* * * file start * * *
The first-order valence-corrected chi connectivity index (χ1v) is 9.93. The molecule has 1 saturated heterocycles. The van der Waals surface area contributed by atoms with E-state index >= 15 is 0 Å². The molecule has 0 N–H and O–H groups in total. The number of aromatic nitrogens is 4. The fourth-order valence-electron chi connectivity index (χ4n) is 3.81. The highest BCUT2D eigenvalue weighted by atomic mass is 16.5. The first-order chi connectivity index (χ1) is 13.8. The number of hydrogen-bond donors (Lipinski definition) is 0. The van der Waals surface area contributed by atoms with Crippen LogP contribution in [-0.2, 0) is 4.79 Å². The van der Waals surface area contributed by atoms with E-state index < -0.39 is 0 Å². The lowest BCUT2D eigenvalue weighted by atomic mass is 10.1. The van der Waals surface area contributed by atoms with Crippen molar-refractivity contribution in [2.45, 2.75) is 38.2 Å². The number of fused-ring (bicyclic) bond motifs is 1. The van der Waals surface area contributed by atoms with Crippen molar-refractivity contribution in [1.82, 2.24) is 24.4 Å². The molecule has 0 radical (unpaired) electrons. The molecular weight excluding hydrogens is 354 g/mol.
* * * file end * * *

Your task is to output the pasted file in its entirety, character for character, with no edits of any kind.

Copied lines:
The first-order valence-corrected chi connectivity index (χ1v) is 9.93. The molecule has 1 saturated heterocycles. The van der Waals surface area contributed by atoms with E-state index >= 15 is 0 Å². The molecule has 0 N–H and O–H groups in total. The number of aromatic nitrogens is 4. The fourth-order valence-electron chi connectivity index (χ4n) is 3.81. The highest BCUT2D eigenvalue weighted by atomic mass is 16.5. The first-order chi connectivity index (χ1) is 13.8. The number of hydrogen-bond donors (Lipinski definition) is 0. The van der Waals surface area contributed by atoms with Crippen LogP contribution in [-0.2, 0) is 4.79 Å². The van der Waals surface area contributed by atoms with E-state index < -0.39 is 0 Å². The lowest BCUT2D eigenvalue weighted by atomic mass is 10.1. The van der Waals surface area contributed by atoms with Crippen molar-refractivity contribution in [2.45, 2.75) is 38.2 Å². The number of fused-ring (bicyclic) bond motifs is 1. The van der Waals surface area contributed by atoms with Crippen molar-refractivity contribution in [1.82, 2.24) is 24.4 Å². The molecule has 0 radical (unpaired) electrons. The molecular weight excluding hydrogens is 354 g/mol.